State Treasurer: State’s reputation and credit rating put at risk by budget stalemate

State Treasurer Duane A. Davidson warns state lawmakers that the ongoing budget showdown has consequences. In a Seattle Times op-ed Davidson writes,

Unfortunately, our state’s reputation and credit rating are being put at risk as the budget stalemate continues in Olympia.

The potential downside is substantial. Here’s how he says it works.

State credit ratings are assigned by the major rating agencies. If our rating is downgraded it increases the interest rate we pay on new debt. Since 2012, Washington has borrowed (or refinanced) between $2.2 billion and $4 billion annually, so any change in interest rate can be very significant. Our state’s high credit rating is determined by several weighted factors — one of which is prudent governance. This is one factor over which the Legislature has considerable control.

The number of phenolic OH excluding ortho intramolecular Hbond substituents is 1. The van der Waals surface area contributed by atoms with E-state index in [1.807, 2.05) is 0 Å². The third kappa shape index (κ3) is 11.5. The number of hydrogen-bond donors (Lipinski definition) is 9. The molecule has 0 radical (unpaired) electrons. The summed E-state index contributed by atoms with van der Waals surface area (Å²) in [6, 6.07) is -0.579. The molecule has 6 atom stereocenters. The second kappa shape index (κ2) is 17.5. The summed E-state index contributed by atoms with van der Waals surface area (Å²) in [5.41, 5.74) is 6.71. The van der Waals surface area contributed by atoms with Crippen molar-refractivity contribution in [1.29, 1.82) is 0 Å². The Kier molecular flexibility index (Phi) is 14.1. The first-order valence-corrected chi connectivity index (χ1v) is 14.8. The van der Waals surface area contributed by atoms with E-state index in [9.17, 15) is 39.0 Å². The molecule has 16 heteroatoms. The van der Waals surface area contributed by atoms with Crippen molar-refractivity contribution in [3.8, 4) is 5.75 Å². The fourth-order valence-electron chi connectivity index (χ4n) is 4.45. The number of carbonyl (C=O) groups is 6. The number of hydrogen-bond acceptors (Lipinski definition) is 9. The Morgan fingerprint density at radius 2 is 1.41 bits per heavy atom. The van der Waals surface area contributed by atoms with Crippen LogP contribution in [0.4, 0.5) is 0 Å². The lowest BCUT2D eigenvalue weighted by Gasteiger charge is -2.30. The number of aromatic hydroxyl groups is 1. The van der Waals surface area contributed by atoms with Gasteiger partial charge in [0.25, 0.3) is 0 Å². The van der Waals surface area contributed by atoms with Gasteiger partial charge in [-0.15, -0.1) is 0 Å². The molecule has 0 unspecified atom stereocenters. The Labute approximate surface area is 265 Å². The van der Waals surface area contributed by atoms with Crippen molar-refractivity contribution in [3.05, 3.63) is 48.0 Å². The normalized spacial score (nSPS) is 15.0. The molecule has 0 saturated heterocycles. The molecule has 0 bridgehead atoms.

If the Legislature fails to pass an operating budget before the start of the new fiscal year on July 1, it will be the first time in our state’s history this has happened. The clock is running out on the Legislature’s second special session and a third special session seems imminent.

If the Legislature and Gov. Jay Inslee do not approve a biennial budget by Wednesday, thousands of state employees will begin receiving layoff notices. State agencies, including my office, are currently in the process of making contingency plans for operations in the event of a government shutdown.

If this were to happen, our highly regarded reputation for sound fiscal management could be significantly harmed, potentially triggering higher costs for financing roads, bridges, schools and other projects.


Consider Davidson’s sound counsel another good reason for lawmakers to get the job done before the clock runs down. He notes they face a tough challenge, and advises,

The task before them is more difficult than most imagine and I do not claim to have all the answers. But I do know this — the solution will require listening, appreciating other points of view and genuine compromise.

Makes sense. And it sure beats ending up like this.